Back on Dry Land

While my effort at pursuing a new profession had proven rather fruitless, the mariscadoras remained content with the day’s catch. One by one, the ladies dispersed the different varieties of clams into separate netted bags before walking, biking or driving back across the bridge.

Joining them, I entered the cavernous hall of the local fish market. Shells clacked as they sloshed through a sizing basket. Dirty rubber boots thudded on the cold cement floor. The banter of familiar greetings bounced off the bare concrete walls as the workday shifted from sea to shore.

“I decided that while the Camino may end for most in Santiago, the true reward might just be found along the beaches of the Rías Baixas.”

Hours later, in the bidding area, merchants silently placed their electronic bids on trays filled with a myriad of creatures – slimy octopus, wide-eyed sea bass, and algae-covered crab. Many still scampered and slushed around, seemingly prepared to escape their inevitable fate by scurrying, slithering and flopping back to the ocean only a few hundred feet away.

Puri and I eventually parted ways. She went home to her family, and I lost myself in the quiet streets of O Grove, where I ducked into a restaurant with views of the returning tide. On the menu: steamed clams, accompanied by a glass of Albariño white wine and a healthy helping of local pride. Reflecting on the story behind the shells in front of me, I decided that while the Camino may end for most in Santiago, the true reward might just be found along the beaches of the Rías Baixas.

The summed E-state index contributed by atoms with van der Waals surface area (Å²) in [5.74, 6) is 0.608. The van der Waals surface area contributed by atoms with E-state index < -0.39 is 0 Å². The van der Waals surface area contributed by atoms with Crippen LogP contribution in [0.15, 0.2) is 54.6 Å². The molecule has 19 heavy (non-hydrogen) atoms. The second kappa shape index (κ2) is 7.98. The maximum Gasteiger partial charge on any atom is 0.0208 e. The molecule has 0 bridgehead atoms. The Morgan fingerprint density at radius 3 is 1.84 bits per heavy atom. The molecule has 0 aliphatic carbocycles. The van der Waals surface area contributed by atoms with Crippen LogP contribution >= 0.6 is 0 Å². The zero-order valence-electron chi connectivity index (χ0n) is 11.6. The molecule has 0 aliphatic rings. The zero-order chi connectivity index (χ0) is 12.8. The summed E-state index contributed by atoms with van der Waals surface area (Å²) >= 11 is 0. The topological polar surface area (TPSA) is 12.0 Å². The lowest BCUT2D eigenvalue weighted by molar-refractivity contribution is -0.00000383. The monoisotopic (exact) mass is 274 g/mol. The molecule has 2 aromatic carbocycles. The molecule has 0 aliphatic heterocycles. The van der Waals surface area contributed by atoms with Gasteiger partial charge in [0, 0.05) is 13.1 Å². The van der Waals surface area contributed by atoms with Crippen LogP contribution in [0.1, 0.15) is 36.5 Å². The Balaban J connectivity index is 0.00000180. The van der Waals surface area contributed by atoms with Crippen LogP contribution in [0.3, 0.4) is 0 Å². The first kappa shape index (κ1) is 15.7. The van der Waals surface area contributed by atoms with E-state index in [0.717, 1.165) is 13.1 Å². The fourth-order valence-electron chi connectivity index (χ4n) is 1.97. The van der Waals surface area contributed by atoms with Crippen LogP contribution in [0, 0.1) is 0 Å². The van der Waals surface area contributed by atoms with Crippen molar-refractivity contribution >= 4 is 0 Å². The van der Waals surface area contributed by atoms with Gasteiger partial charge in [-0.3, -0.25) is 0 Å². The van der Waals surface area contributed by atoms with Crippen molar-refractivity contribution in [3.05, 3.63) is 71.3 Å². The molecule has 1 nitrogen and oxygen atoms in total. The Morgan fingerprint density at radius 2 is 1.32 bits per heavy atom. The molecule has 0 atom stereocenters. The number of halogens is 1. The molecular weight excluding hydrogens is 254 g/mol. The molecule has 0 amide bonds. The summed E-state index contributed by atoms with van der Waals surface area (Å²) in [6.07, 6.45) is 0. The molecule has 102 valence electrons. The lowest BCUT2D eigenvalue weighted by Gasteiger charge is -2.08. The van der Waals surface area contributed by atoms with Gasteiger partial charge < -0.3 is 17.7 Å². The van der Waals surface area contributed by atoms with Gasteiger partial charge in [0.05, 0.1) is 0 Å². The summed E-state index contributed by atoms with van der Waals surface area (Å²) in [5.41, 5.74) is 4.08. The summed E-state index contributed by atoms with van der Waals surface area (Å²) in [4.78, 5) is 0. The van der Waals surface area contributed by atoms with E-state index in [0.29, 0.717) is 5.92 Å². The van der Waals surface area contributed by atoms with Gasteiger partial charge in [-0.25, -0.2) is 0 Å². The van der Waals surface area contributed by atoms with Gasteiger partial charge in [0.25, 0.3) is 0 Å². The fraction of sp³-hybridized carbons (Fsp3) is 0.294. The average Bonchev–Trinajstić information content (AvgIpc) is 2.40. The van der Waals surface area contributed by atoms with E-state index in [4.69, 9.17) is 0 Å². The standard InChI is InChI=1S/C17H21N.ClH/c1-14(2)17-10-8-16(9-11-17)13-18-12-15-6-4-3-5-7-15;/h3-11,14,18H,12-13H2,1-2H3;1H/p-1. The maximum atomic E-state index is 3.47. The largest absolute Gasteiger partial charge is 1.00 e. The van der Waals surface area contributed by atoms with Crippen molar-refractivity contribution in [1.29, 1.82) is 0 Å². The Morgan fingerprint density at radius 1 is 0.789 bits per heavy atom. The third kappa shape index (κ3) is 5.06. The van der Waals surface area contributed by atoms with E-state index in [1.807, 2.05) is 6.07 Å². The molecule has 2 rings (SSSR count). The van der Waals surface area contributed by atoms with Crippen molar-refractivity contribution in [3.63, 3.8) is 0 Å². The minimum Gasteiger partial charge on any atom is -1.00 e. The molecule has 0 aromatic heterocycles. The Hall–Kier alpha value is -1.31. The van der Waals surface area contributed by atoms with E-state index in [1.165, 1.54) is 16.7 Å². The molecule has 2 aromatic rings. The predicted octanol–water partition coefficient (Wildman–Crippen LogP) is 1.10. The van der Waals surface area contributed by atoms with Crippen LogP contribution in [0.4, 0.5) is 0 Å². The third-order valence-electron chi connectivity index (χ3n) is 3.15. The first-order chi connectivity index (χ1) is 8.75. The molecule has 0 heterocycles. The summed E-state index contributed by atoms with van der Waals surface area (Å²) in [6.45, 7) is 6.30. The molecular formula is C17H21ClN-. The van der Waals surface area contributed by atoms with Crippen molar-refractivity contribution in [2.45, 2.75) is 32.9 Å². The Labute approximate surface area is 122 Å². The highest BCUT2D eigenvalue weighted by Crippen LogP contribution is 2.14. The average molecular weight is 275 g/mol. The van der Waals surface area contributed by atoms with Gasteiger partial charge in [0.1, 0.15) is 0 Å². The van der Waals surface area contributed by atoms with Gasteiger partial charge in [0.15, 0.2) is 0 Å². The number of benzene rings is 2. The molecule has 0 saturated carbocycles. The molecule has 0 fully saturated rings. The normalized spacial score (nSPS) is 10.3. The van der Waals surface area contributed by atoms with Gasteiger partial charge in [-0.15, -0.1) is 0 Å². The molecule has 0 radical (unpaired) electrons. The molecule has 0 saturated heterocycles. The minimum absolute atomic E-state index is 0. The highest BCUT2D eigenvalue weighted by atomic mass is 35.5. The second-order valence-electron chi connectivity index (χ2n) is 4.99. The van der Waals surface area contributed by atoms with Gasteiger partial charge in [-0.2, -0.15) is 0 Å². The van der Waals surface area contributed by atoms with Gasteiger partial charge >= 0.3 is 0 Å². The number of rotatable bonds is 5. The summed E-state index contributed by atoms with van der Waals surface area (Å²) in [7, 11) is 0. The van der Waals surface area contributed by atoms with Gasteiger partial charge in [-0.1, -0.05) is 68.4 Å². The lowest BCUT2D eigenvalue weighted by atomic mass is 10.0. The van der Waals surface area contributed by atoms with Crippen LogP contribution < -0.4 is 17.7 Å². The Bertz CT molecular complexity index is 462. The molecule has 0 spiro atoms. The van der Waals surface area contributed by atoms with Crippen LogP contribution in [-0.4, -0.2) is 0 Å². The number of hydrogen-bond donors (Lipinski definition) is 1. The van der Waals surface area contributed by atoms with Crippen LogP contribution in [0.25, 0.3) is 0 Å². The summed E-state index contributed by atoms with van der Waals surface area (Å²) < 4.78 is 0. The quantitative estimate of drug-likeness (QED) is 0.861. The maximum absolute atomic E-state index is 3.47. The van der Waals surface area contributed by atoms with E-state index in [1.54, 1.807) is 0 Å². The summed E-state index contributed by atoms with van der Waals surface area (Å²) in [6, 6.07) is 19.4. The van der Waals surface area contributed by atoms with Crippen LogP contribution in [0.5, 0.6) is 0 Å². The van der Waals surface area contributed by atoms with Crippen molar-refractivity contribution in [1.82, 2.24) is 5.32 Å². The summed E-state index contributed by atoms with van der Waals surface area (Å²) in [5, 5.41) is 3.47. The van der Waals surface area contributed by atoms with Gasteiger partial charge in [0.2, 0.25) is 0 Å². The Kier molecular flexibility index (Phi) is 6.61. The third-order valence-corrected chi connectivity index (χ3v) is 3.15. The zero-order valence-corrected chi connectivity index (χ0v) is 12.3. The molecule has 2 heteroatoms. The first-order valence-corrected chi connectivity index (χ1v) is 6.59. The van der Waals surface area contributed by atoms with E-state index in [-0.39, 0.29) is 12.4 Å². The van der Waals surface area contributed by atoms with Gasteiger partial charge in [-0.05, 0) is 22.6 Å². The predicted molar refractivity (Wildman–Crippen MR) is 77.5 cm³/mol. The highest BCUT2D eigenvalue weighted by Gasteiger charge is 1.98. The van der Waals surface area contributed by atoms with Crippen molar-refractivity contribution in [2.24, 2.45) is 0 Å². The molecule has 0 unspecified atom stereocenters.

This article was first published in WildJunket Magazine Issue 5 (Winter 2012).

About the Author

Erin Ridley

Erin Ridley is an editor at WildJunket. She left a marketing career in Silicon Valley to live in Madrid, Spain, and take a chance on love. Four years and a career change later, she now blogs at La Tortuga Viajera, and contributes to various publications, covering everything from travel to art and food.